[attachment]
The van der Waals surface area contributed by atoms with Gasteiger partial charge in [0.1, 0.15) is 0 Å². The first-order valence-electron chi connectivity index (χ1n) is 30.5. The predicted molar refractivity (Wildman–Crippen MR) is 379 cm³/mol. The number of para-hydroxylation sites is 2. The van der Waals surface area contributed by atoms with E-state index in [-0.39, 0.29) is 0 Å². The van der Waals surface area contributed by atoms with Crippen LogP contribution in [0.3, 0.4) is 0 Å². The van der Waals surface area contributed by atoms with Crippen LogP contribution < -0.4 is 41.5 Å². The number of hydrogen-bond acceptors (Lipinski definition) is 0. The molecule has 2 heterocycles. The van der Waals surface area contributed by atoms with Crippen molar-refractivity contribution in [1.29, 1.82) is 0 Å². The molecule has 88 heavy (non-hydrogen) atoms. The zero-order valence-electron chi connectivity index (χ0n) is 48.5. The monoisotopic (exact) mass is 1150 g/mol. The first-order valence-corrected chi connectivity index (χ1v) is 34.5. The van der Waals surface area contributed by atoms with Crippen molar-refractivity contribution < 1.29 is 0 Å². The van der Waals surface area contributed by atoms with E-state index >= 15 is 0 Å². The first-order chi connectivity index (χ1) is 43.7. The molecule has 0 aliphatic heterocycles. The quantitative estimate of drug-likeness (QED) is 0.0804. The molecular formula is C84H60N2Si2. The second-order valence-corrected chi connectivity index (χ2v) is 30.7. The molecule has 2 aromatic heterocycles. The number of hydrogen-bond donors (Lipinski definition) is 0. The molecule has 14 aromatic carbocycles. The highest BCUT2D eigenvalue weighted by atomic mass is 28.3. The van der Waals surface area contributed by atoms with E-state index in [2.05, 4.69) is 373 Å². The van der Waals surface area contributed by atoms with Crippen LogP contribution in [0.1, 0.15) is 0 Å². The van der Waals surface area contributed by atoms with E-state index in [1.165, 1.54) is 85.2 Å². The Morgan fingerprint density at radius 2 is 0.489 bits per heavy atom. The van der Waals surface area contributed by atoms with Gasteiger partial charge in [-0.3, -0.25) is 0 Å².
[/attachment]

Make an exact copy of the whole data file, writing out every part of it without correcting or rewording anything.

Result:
The van der Waals surface area contributed by atoms with Gasteiger partial charge in [0.1, 0.15) is 0 Å². The first-order valence-electron chi connectivity index (χ1n) is 30.5. The predicted molar refractivity (Wildman–Crippen MR) is 379 cm³/mol. The number of para-hydroxylation sites is 2. The van der Waals surface area contributed by atoms with E-state index in [-0.39, 0.29) is 0 Å². The van der Waals surface area contributed by atoms with Crippen LogP contribution in [0.3, 0.4) is 0 Å². The van der Waals surface area contributed by atoms with Crippen LogP contribution < -0.4 is 41.5 Å². The number of hydrogen-bond acceptors (Lipinski definition) is 0. The molecule has 2 heterocycles. The van der Waals surface area contributed by atoms with Crippen molar-refractivity contribution in [1.29, 1.82) is 0 Å². The molecule has 88 heavy (non-hydrogen) atoms. The zero-order valence-electron chi connectivity index (χ0n) is 48.5. The monoisotopic (exact) mass is 1150 g/mol. The first-order valence-corrected chi connectivity index (χ1v) is 34.5. The van der Waals surface area contributed by atoms with Crippen molar-refractivity contribution < 1.29 is 0 Å². The van der Waals surface area contributed by atoms with E-state index >= 15 is 0 Å². The first-order chi connectivity index (χ1) is 43.7. The molecule has 0 aliphatic heterocycles. The quantitative estimate of drug-likeness (QED) is 0.0804. The molecular formula is C84H60N2Si2. The second-order valence-corrected chi connectivity index (χ2v) is 30.7. The molecule has 2 aromatic heterocycles. The number of hydrogen-bond donors (Lipinski definition) is 0. The molecule has 14 aromatic carbocycles. The highest BCUT2D eigenvalue weighted by atomic mass is 28.3. The van der Waals surface area contributed by atoms with E-state index in [2.05, 4.69) is 373 Å². The van der Waals surface area contributed by atoms with Crippen LogP contribution in [0.1, 0.15) is 0 Å². The van der Waals surface area contributed by atoms with E-state index in [1.165, 1.54) is 85.2 Å². The Morgan fingerprint density at radius 2 is 0.489 bits per heavy atom. The van der Waals surface area contributed by atoms with Gasteiger partial charge in [-0.3, -0.25) is 0 Å².